The official title of this fifth-aired episode is “First Show.” This is not because the producers couldn’t count, but because this was in fact the first show taped. As this Jim Henson’s Red Book blog entry tells us, they started taping the episode in July 1988, including Jim’s host segments and the MuppeTelevision stuff, which featured Bobby McFerrin as the guest star. I was surprised to read in Jim Henson: The Biography that McFerrin was signed up as a guest star months before his song “Don’t Worry, Be Happy” became a huge hit. I was all prepared to do my incredulous “What was Jim thinking when he chose these little-known guest stars?!” schtick. But it turns out McFerrin had already won five Grammys by this time, so I guess Jim had plenty of reasons not to worry and to be happy about his guest star choice.
Here’s my advice to you: If you ever get a prime time network TV variety series, do not, under any circumstances, do an episode about your own show’s ratings. In the MuppeTelevision segment this week, Vicki introduces Kermit to Muppet Central’s new high-tech ratings tracking system, which allows them to monitor the interest level of viewers across all demographics, including Mr. Harry Stapleton (a great cameo by Jerry Nelson!).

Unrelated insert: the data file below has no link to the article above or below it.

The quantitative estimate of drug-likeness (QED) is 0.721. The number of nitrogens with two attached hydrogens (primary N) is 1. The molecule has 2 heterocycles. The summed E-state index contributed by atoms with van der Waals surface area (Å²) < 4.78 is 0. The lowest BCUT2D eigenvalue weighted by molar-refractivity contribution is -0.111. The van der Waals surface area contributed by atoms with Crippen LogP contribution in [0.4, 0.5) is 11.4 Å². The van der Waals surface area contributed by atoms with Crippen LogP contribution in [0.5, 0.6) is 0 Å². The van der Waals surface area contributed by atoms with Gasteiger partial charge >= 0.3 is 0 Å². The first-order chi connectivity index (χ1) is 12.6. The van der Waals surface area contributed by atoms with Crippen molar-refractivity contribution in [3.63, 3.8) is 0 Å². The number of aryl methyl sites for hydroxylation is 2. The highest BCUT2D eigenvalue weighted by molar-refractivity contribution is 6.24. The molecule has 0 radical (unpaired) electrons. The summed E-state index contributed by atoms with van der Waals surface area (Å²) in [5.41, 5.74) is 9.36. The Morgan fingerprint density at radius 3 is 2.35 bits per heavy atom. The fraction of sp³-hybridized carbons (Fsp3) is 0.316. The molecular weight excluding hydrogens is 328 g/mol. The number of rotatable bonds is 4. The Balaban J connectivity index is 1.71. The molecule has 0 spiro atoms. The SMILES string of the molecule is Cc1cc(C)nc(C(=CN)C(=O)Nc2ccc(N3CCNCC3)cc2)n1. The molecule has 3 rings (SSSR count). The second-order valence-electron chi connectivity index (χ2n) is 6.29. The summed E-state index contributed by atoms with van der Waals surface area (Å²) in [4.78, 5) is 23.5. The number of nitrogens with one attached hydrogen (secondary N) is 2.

But Mr. Stapleton may have been the only one who watched the whole show, as according to Jim Henson: The Biography, this episode ranked 72nd of 77 programs on television that week. This despite Kermit’s promise that the show would contain “a lot of great, funny sketches, and songs, and… maybe some sex?”
(I know of one other TV show that did an episode about ratings, and that’s 1993’s The Paula Poundstone Show. What’s that? You didn’t know Paula Poundstone ever had her own prime time network TV variety series? EXACTLY.)